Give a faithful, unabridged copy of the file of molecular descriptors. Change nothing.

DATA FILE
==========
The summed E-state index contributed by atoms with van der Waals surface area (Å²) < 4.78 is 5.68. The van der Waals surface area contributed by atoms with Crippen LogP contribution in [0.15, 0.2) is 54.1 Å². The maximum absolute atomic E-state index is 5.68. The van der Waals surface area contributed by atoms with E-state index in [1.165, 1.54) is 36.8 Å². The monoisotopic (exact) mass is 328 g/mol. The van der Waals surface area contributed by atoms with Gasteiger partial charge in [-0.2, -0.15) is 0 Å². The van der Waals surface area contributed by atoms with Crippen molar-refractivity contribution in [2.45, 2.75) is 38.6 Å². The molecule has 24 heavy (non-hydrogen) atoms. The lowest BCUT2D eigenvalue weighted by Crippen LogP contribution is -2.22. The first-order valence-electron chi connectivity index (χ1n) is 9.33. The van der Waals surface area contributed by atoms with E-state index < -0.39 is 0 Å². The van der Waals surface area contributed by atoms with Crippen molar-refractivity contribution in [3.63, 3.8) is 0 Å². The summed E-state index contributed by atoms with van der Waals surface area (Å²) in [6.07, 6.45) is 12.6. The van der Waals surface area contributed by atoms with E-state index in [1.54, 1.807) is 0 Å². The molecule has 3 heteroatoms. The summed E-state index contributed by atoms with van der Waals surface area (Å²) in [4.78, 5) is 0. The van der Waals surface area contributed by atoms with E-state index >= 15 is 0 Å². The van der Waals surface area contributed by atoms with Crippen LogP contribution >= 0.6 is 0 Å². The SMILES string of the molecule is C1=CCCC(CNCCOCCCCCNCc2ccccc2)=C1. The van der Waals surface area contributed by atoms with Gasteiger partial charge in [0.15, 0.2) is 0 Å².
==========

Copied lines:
The summed E-state index contributed by atoms with van der Waals surface area (Å²) < 4.78 is 5.68. The van der Waals surface area contributed by atoms with Crippen LogP contribution in [0.15, 0.2) is 54.1 Å². The maximum absolute atomic E-state index is 5.68. The van der Waals surface area contributed by atoms with E-state index in [1.165, 1.54) is 36.8 Å². The monoisotopic (exact) mass is 328 g/mol. The van der Waals surface area contributed by atoms with Gasteiger partial charge in [-0.2, -0.15) is 0 Å². The van der Waals surface area contributed by atoms with Crippen molar-refractivity contribution in [2.45, 2.75) is 38.6 Å². The molecule has 24 heavy (non-hydrogen) atoms. The lowest BCUT2D eigenvalue weighted by Crippen LogP contribution is -2.22. The first-order valence-electron chi connectivity index (χ1n) is 9.33. The van der Waals surface area contributed by atoms with E-state index < -0.39 is 0 Å². The van der Waals surface area contributed by atoms with Crippen molar-refractivity contribution in [3.63, 3.8) is 0 Å². The summed E-state index contributed by atoms with van der Waals surface area (Å²) in [6.07, 6.45) is 12.6. The van der Waals surface area contributed by atoms with E-state index in [1.54, 1.807) is 0 Å². The molecule has 3 heteroatoms. The summed E-state index contributed by atoms with van der Waals surface area (Å²) in [4.78, 5) is 0. The van der Waals surface area contributed by atoms with E-state index >= 15 is 0 Å². The van der Waals surface area contributed by atoms with Crippen LogP contribution >= 0.6 is 0 Å². The SMILES string of the molecule is C1=CCCC(CNCCOCCCCCNCc2ccccc2)=C1. The van der Waals surface area contributed by atoms with Gasteiger partial charge in [0.15, 0.2) is 0 Å².